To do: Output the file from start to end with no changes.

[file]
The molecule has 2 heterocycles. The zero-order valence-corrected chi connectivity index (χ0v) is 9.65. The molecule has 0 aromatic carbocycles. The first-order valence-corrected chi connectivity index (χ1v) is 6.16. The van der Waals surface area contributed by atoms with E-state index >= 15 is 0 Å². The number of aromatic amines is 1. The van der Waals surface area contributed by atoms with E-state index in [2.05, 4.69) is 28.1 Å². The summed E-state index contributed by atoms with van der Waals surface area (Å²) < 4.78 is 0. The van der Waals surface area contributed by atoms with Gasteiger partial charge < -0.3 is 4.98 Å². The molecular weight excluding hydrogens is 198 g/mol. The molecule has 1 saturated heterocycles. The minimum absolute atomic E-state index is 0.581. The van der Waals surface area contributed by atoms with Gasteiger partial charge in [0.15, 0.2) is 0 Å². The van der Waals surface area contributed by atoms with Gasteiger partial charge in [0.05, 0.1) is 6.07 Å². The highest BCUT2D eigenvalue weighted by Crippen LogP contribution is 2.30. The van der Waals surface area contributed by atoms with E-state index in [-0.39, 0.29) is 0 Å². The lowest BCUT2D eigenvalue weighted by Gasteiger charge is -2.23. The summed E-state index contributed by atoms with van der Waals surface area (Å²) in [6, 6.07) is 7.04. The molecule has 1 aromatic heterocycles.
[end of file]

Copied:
The molecule has 2 heterocycles. The zero-order valence-corrected chi connectivity index (χ0v) is 9.65. The molecule has 0 aromatic carbocycles. The first-order valence-corrected chi connectivity index (χ1v) is 6.16. The van der Waals surface area contributed by atoms with E-state index >= 15 is 0 Å². The number of aromatic amines is 1. The van der Waals surface area contributed by atoms with E-state index in [2.05, 4.69) is 28.1 Å². The summed E-state index contributed by atoms with van der Waals surface area (Å²) < 4.78 is 0. The van der Waals surface area contributed by atoms with Gasteiger partial charge < -0.3 is 4.98 Å². The molecular weight excluding hydrogens is 198 g/mol. The molecule has 1 saturated heterocycles. The minimum absolute atomic E-state index is 0.581. The van der Waals surface area contributed by atoms with Gasteiger partial charge in [0.15, 0.2) is 0 Å². The van der Waals surface area contributed by atoms with Gasteiger partial charge in [0.05, 0.1) is 6.07 Å². The highest BCUT2D eigenvalue weighted by Crippen LogP contribution is 2.30. The van der Waals surface area contributed by atoms with E-state index in [-0.39, 0.29) is 0 Å². The lowest BCUT2D eigenvalue weighted by Gasteiger charge is -2.23. The summed E-state index contributed by atoms with van der Waals surface area (Å²) in [6, 6.07) is 7.04. The molecule has 1 aromatic heterocycles.